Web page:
The Living American Art, Inc., 55 5th Ave., New York (1936-1940) was founded by Charles Boni (1894-1969) in 1936, with the help of several artists, who banded together for the purpose of disseminating reproductions of American art works to the general public, using the high-end photographic process of collotype which captured the vivid colors of the originals.
Boni devised a mail order brochure of the prints and set up approximately 250 exhibitions of the prints at colleges, universities, and museums around the country for publicity, with editions limited in number (quantities unknown). At the time, it was the most ambitious venture ever undertaken to widespread distribution fine art in America and was praised as one of the greatest innovations in modern art. He also published a periodical which carried brief biographies of artists whose works were chosen for reproduction, thus attempting to generally educate the “average” American in issues and history of American art. Every four months 12 important American pictures were selected for collotype reproduction in limited quantities in four installments (Forty-eight prints total per year) by jury selection of four well known artists to include; Louis Bouche, Alexander Brook, Adolf Dehn and Hughes Mearns. The collotypes sold for $5- each at the time, which equals about $84- in today’s dollar—certainly not cheap at the time, and the artists got up to 10% royalties “regardless of the ownership of the original”. Some of the prints were also “processed” with a protective finish.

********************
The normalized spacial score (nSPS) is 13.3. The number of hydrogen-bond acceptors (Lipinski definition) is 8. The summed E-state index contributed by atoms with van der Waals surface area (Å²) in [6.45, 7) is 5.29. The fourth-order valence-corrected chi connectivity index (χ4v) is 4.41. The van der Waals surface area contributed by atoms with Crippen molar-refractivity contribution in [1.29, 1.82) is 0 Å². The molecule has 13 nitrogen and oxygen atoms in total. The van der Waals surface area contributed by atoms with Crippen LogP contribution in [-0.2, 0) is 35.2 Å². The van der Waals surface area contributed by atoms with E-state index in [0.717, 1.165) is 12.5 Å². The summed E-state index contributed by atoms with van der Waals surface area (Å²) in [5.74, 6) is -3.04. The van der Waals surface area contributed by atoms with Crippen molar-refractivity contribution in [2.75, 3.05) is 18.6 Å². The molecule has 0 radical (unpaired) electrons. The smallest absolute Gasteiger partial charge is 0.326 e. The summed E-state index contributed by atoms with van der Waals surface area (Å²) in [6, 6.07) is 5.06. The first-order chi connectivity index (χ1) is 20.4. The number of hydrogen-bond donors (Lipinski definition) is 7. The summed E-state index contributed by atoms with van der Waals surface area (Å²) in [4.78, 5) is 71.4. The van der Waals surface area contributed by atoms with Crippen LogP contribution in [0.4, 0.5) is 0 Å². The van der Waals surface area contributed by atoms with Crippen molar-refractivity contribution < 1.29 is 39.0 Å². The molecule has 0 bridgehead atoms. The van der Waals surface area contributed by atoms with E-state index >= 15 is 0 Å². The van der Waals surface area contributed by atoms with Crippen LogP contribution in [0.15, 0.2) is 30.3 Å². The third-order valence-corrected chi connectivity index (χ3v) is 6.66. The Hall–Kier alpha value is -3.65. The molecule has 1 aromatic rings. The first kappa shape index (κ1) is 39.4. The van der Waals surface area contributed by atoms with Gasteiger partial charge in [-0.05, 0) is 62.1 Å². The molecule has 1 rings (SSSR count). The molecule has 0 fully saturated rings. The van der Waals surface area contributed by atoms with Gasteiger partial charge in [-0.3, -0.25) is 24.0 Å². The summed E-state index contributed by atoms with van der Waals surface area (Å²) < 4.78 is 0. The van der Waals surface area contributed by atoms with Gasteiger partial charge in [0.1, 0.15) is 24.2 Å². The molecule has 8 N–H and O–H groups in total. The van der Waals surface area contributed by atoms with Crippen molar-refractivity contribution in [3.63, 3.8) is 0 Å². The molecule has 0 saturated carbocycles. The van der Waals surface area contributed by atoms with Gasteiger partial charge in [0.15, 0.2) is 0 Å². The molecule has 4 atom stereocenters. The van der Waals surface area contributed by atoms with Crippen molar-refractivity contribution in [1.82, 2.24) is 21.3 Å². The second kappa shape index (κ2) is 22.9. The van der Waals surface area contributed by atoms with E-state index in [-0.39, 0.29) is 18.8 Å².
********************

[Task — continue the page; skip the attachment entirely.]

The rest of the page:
The first batch of ‘Colorprints’ were exhibit in late 1936, throughout 225 cities in 46 states. The 2nd group was exhibited in February 1937 in 300 colleges, museums, libraries and schools. Eventually the venture was discontinued when World War II began in Europe since the reproductions were made in Vienna by Max Jaffé’s firm, up until about July of 1940.
Many prominent and well known American artists had their works represented by Boni with the 'Colorprints (collotype)' series and included painters such as; Peter Blume, Henry Varnum Poor, Henry Lee McFee, Eugene Speicher, Karl Fortess, Calvert Goggeshall, Kenneth Hayes Miller, Arthur Dove, Joseph De Martini, Joseph Stella, Maurice Sterne, John Carroll and many others. Over the next several years, Boni added to the series with other notable American artists, before WWII forced the company out of business.
(Compiled & written by Mark Strong of Meibohm Fine Arts, Inc., East Aurora, NY, meibohmfinearts.com, sources: beta.worldcat.org, "Archivegrid: Smithsonian Institution - Archives of American Art; Publication information 1937"; norman.hrc.utexas.edu, Harry Ransom Center, The University of Texas at Austin, "University of Reading: FOB Firms out of Business; Boni and Gaer; newspapers.com, online digitized newspaper article, The Cincinnati Inquirer (Cincinnati, OH), Pg. 7, Sunday, April 11, 1937; newspapers.com, online digitized newspaper article, The Daily Mail (Hagerstown, MD), Pg. 28, Thursday, May 6, 1937; books.google.com, "Catalog of Copyright Entries, Third Series, Vol. 22, Part 6, Number 1: Renewal Registrations; Works of Art", July-Dec, 1968.)